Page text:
Milanote is an alternative to Microsoft OneNote, Evernote and similar note-taking apps and it works on the web and on your phone. It offers more flexible views of your notes than rivals.
There are some great notes apps and I looked at Joplin here: Free open source alternative to Microsoft OneNote, Google Keep. On the surface, Milanote sounds similar to other notes apps and it enables you to store text, images, links and files, and organize them in various ways. However, it is very flexible in the way that it works and items can be stored in many different ways.
Milanote can be accessed in a browser on a Windows PC, Apple Mac, Linux PC, or with an app on iPhone or Android phone. Here I look at the web app.
You can start with a completely blank canvas by creating one or more boards, which are places to put items on like notes, images, to-do checklists and so on. However, a wide range of templates is provided that help you to organize the content within a board.
Template categories include agencies, game design, interior design, marketing, productivity, software development, students, writing and more. These contain between three and eight templates and there must be close to 100 in total. They are a great source of ideas and inspiration.
Board templates can be browsed, viewed and activated with or without example content. They are a great way to get you started quickly and they enable you to use Milanote in ways you probably never thought of.
Templates are good for demonstrating the many ways in which Milanote can be used and it is worth spending some time exploring them because you may be surprised by some of the examples. It may seem to be a notes app, but it is much more.
Add content to boards
Milanote is unusual in that it does not force you to work in a particular way and you are free to put items wherever you want. You can start with a blank canvas and add text, to-do lists, photos, comments, lines and files wherever you want. It can be a jumble of ideas or strictly organized.
To help you organize items, a column can be added. Notes, photos and other items can be added to a column or moved within a column by dragging and dropping. This makes it easy to create Kanban/Trello style boards with To-Do, Doing and Done columns, or any other columns you need. Items can be added to columns and dragged from one to another to show progress or completion.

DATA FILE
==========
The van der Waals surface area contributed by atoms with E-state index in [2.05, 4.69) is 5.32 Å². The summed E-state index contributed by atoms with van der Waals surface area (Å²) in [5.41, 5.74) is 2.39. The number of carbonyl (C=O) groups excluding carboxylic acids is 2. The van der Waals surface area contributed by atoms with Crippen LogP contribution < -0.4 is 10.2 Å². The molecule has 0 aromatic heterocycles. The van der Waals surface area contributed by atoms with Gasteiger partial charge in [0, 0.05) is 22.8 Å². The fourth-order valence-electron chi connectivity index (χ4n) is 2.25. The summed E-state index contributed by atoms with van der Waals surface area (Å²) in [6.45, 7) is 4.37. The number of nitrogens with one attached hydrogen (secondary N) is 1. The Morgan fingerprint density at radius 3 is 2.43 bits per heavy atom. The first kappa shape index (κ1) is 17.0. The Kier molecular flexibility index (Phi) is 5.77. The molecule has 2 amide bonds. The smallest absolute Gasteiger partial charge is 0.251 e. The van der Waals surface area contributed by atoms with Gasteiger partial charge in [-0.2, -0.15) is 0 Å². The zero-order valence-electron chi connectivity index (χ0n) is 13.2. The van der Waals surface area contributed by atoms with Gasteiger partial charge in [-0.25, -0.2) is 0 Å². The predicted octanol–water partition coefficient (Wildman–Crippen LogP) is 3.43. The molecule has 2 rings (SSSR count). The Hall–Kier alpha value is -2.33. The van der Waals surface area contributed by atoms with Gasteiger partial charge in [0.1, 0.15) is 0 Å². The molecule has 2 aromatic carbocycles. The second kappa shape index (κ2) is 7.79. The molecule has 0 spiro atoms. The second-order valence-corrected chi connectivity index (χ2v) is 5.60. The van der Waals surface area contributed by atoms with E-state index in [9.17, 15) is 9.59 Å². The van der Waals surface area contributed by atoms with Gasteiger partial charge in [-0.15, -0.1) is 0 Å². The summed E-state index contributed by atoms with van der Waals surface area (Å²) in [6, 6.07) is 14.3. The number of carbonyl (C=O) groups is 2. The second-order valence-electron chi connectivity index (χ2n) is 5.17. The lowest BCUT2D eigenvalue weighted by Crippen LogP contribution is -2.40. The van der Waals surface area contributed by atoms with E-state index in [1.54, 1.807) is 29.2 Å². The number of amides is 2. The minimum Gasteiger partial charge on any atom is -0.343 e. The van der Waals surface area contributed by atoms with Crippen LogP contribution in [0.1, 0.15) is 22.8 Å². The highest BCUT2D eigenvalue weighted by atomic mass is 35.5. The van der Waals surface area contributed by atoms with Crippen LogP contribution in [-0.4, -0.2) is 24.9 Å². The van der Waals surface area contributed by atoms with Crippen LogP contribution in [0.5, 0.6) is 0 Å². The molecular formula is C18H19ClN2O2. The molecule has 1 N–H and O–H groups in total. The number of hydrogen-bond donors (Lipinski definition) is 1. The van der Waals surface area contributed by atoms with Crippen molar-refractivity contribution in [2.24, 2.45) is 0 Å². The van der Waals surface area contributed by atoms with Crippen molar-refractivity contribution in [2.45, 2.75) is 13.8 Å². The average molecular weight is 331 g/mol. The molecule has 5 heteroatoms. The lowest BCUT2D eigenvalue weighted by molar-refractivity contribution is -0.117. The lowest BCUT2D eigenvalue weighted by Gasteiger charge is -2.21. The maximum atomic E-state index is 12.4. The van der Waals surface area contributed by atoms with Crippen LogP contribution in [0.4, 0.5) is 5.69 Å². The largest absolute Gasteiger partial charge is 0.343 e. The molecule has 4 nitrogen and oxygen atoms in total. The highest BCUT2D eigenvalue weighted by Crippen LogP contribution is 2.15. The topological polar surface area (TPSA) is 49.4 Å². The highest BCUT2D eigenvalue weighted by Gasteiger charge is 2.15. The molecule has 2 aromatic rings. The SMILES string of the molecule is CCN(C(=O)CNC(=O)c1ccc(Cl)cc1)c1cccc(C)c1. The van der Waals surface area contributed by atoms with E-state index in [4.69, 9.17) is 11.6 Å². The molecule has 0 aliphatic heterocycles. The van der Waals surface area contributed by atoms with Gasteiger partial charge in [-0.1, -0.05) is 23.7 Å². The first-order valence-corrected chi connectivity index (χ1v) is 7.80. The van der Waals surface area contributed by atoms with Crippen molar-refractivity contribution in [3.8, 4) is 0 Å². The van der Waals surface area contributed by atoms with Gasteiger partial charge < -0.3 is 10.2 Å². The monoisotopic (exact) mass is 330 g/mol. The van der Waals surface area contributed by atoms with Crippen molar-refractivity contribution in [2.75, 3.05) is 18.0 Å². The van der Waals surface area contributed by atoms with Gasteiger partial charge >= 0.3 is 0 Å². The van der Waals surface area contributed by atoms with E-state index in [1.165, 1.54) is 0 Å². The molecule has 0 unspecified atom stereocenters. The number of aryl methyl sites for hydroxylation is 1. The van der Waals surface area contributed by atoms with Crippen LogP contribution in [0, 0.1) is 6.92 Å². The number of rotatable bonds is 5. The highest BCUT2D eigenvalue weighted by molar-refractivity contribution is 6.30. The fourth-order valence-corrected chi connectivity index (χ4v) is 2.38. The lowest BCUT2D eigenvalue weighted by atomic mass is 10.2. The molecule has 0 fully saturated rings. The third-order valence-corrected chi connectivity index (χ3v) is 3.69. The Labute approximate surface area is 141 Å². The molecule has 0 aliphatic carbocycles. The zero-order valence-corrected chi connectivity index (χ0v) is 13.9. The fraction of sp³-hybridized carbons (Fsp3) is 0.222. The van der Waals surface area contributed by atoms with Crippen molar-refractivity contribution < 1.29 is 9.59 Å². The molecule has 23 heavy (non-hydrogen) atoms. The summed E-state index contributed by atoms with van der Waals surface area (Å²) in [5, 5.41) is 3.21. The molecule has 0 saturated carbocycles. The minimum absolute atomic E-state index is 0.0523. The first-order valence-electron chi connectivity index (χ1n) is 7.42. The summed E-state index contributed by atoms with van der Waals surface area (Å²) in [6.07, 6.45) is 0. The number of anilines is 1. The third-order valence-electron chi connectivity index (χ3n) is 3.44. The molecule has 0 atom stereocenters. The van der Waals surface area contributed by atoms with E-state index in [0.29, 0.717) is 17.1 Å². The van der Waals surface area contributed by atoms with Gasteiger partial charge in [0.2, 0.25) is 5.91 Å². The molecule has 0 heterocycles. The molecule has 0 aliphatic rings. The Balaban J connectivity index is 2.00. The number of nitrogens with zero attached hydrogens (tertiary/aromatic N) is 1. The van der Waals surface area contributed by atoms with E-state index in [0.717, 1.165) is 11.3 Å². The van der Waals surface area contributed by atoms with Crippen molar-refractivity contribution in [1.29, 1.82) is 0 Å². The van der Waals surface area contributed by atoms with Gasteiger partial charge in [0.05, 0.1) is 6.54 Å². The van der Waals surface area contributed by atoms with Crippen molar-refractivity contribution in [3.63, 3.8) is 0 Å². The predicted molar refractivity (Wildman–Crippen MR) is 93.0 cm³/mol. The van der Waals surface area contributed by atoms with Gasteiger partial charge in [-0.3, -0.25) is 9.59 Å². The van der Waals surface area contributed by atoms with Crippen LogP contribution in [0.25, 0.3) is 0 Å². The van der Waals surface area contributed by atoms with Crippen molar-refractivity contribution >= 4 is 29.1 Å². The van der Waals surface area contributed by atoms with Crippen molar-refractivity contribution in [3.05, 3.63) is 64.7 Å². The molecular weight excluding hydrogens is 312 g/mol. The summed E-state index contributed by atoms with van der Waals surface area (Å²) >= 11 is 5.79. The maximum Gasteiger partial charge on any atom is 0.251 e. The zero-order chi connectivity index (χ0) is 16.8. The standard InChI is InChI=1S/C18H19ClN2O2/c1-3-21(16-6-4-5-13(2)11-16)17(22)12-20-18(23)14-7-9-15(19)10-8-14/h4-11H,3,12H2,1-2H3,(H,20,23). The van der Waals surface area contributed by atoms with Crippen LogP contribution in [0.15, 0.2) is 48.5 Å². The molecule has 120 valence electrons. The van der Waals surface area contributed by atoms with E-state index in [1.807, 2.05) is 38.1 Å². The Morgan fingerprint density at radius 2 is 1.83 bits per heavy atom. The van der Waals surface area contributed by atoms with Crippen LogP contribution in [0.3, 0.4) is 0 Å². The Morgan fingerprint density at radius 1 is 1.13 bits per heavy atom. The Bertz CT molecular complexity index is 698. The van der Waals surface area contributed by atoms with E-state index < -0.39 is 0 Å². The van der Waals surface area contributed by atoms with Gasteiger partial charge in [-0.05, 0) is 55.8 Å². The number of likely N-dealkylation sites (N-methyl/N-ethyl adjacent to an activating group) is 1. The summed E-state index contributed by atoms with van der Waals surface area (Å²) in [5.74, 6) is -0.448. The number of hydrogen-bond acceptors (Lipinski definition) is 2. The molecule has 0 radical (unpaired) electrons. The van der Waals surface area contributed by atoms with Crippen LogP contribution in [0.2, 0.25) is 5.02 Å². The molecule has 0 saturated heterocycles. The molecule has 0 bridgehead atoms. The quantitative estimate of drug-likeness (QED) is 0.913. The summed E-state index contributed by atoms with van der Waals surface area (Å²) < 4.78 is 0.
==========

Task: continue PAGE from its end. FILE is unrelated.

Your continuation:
It is possible to mix things up and have a couple of columns, but also other items placed outside of the columns. Items can be linked with arrows, so you could show how processes are linked, how something is structured, the steps that need to be taken, and so on.
For example, organisational charts can be created showing procedures, linked actions, flow diagrams, flowcharts, mind maps, and so on. These features are not as powerful as dedicated software, but Milanote may be all you need.
Boards are very flexible and can be used in many different ways. Milanote is more than a note-taking app.
Milanote enables you to work with others or to let others see your boards. People can be invited to become editors of a board and one could be set up for a team.
If you want others to see the contents of a board, but not be able to change anything, they can be provided with a web link that enables them to view it in a browser. You can choose whether to allow comments and reactions from viewers and whether a password is required to access it.
A free Milanote account is available, but it is limited to 100 items, such as notes, images, links and to-do lists. It sounds a lot, but it is easy to exceed this limit if you use the service to the full. It is useful for checking out Milanote and seeing if it fits your needs, but if you want to use it seriously, it costs $9.99 a month, with special prices for teams of 10 and 50 people.
I like Milanote a lot and you can do some great things with it. It is more than just a note-taking app, but it costs more than I would like to pay. When you think how much you get for a Microsoft 365 subscription, which includes OneNote, Office apps, Teams, OneDrive and more, Milanote seems expensive.
Great app, if you don’t mind the price.